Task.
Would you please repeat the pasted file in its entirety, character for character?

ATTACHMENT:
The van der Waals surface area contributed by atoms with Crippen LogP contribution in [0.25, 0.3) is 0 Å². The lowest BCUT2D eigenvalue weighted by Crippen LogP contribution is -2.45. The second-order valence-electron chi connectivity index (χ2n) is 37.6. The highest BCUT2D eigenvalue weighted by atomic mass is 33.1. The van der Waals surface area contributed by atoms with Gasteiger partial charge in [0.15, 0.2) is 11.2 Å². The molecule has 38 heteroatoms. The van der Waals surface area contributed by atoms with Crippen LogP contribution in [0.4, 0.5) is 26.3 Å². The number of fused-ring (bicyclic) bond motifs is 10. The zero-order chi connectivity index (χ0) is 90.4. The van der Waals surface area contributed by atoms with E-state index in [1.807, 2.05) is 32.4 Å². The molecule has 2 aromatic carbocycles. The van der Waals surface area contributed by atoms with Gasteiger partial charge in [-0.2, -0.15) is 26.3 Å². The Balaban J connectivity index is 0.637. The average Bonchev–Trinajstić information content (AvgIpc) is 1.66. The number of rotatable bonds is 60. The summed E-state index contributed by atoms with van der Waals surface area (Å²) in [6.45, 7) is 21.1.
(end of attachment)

The van der Waals surface area contributed by atoms with Crippen LogP contribution in [0.25, 0.3) is 0 Å². The lowest BCUT2D eigenvalue weighted by Crippen LogP contribution is -2.45. The second-order valence-electron chi connectivity index (χ2n) is 37.6. The highest BCUT2D eigenvalue weighted by atomic mass is 33.1. The van der Waals surface area contributed by atoms with Gasteiger partial charge in [0.15, 0.2) is 11.2 Å². The molecule has 38 heteroatoms. The van der Waals surface area contributed by atoms with Crippen LogP contribution in [0.4, 0.5) is 26.3 Å². The number of fused-ring (bicyclic) bond motifs is 10. The zero-order chi connectivity index (χ0) is 90.4. The van der Waals surface area contributed by atoms with E-state index in [1.807, 2.05) is 32.4 Å². The molecule has 2 aromatic carbocycles. The van der Waals surface area contributed by atoms with Gasteiger partial charge in [-0.2, -0.15) is 26.3 Å². The Balaban J connectivity index is 0.637. The average Bonchev–Trinajstić information content (AvgIpc) is 1.66. The number of rotatable bonds is 60. The summed E-state index contributed by atoms with van der Waals surface area (Å²) in [6.45, 7) is 21.1.